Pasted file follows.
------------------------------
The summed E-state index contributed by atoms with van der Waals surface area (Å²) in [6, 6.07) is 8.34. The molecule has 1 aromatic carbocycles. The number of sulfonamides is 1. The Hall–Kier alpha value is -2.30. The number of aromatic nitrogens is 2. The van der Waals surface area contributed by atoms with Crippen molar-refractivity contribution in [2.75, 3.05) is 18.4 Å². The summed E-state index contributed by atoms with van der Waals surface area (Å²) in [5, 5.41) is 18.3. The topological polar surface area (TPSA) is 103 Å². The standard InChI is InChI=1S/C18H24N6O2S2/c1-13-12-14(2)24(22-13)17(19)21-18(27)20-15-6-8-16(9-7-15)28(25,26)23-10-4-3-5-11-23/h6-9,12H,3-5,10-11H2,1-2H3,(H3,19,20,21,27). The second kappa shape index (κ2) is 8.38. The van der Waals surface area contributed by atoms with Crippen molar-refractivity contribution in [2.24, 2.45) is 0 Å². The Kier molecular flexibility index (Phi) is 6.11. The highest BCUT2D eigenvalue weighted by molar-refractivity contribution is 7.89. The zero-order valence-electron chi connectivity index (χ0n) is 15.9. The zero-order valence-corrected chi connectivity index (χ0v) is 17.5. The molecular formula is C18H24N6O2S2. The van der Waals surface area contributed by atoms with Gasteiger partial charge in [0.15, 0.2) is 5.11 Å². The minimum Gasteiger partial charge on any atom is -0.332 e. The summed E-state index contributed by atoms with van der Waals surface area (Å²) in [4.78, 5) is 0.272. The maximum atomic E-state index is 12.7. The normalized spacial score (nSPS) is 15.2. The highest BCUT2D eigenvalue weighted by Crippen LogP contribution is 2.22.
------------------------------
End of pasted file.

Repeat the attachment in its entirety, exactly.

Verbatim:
The summed E-state index contributed by atoms with van der Waals surface area (Å²) in [6, 6.07) is 8.34. The molecule has 1 aromatic carbocycles. The number of sulfonamides is 1. The Hall–Kier alpha value is -2.30. The number of aromatic nitrogens is 2. The van der Waals surface area contributed by atoms with Crippen molar-refractivity contribution in [2.75, 3.05) is 18.4 Å². The summed E-state index contributed by atoms with van der Waals surface area (Å²) in [5, 5.41) is 18.3. The topological polar surface area (TPSA) is 103 Å². The standard InChI is InChI=1S/C18H24N6O2S2/c1-13-12-14(2)24(22-13)17(19)21-18(27)20-15-6-8-16(9-7-15)28(25,26)23-10-4-3-5-11-23/h6-9,12H,3-5,10-11H2,1-2H3,(H3,19,20,21,27). The second kappa shape index (κ2) is 8.38. The van der Waals surface area contributed by atoms with Crippen molar-refractivity contribution in [2.24, 2.45) is 0 Å². The Kier molecular flexibility index (Phi) is 6.11. The highest BCUT2D eigenvalue weighted by molar-refractivity contribution is 7.89. The zero-order valence-electron chi connectivity index (χ0n) is 15.9. The zero-order valence-corrected chi connectivity index (χ0v) is 17.5. The molecular formula is C18H24N6O2S2. The van der Waals surface area contributed by atoms with Gasteiger partial charge in [0.15, 0.2) is 5.11 Å². The minimum Gasteiger partial charge on any atom is -0.332 e. The summed E-state index contributed by atoms with van der Waals surface area (Å²) in [4.78, 5) is 0.272. The maximum atomic E-state index is 12.7. The normalized spacial score (nSPS) is 15.2. The highest BCUT2D eigenvalue weighted by Crippen LogP contribution is 2.22.